On March 19, addressing supporters in The Hague after a local election, Geert Wilders, head of the Freedom Party (PVV), asked if they wanted more or less of the European Union. "Less!" they shouted. Did they want more or less of the Labor Party? "Less!" they repeated. Then he asked, "Do you want, in this city and in the Netherlands, more or fewer Moroccans?"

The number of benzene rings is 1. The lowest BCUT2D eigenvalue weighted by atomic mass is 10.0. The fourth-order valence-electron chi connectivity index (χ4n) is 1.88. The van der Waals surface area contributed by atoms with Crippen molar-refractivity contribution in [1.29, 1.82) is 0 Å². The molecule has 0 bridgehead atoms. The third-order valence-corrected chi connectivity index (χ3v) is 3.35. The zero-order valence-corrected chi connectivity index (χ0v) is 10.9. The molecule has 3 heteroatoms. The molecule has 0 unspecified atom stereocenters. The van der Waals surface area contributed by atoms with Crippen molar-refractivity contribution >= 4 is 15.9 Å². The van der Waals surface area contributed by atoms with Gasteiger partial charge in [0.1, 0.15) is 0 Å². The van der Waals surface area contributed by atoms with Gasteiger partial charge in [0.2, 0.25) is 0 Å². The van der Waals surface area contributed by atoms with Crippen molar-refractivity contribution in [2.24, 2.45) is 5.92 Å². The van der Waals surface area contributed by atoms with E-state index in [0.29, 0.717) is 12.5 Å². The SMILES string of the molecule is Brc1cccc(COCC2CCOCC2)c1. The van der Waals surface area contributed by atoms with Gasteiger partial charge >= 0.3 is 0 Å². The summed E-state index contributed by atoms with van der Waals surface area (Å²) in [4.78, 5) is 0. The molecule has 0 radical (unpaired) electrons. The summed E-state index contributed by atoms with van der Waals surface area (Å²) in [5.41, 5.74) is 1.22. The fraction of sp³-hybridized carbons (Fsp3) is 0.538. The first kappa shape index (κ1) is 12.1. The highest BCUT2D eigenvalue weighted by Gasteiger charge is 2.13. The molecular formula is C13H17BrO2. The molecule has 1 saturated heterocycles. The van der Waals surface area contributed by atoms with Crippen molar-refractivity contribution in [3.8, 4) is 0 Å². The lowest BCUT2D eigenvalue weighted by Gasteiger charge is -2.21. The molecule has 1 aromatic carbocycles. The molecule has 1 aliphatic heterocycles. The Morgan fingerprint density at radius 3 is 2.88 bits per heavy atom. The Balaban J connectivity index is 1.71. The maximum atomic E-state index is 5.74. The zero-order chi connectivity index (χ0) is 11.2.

That last line caused a firestorm. Major politicians compared Wilders to Hitler. Prime Minister Mark Rutte demanded he apologize. The Freedom Party's leader in the European Parliament, Laurence Stassen, quit the party, as did many local and regional officials. (Commentator Tom-Jan Meeus maintained in NRC Handelsblad that Wilders "has lost his closest allies, his best member of parliament and his European assembly member.") The Labor Party announced that it wouldn't support any Freedom Party motion in Parliament. Hundreds of police complaints were reportedly filed against Wilders, and police, according to Soeren Kern, made it easier to file them "by providing pre-filled 'Wilders forms' and offering to come to people's homes if they intend to press criminal charges, rather than having them come to the police station, as is the normal procedure." A Facebook page for people filing police complaints against Wilders gathered nearly 100,000 "likes." The new U.S. ambassador, Timothy Broas, stated that Wilders's remarks were at odds with Dutch and American values. The Freedom Party fell in the polls from the largest to the third largest Dutch party. "Schools," wrote Kern, "began to issue guidelines to instruct pupils on how to deal with Wilders." In Amsterdam, 5,000 people demonstrated against Wilders and the mayor led a chant of "We are all Moroccans!" Dutch TV aired "a church service against Wilders." An actor named Thijs Römer, in a reference to the murderer of Fortuyn, Volkert van der Graaf, tweeted: "Volkert, where are you when your country needs you?"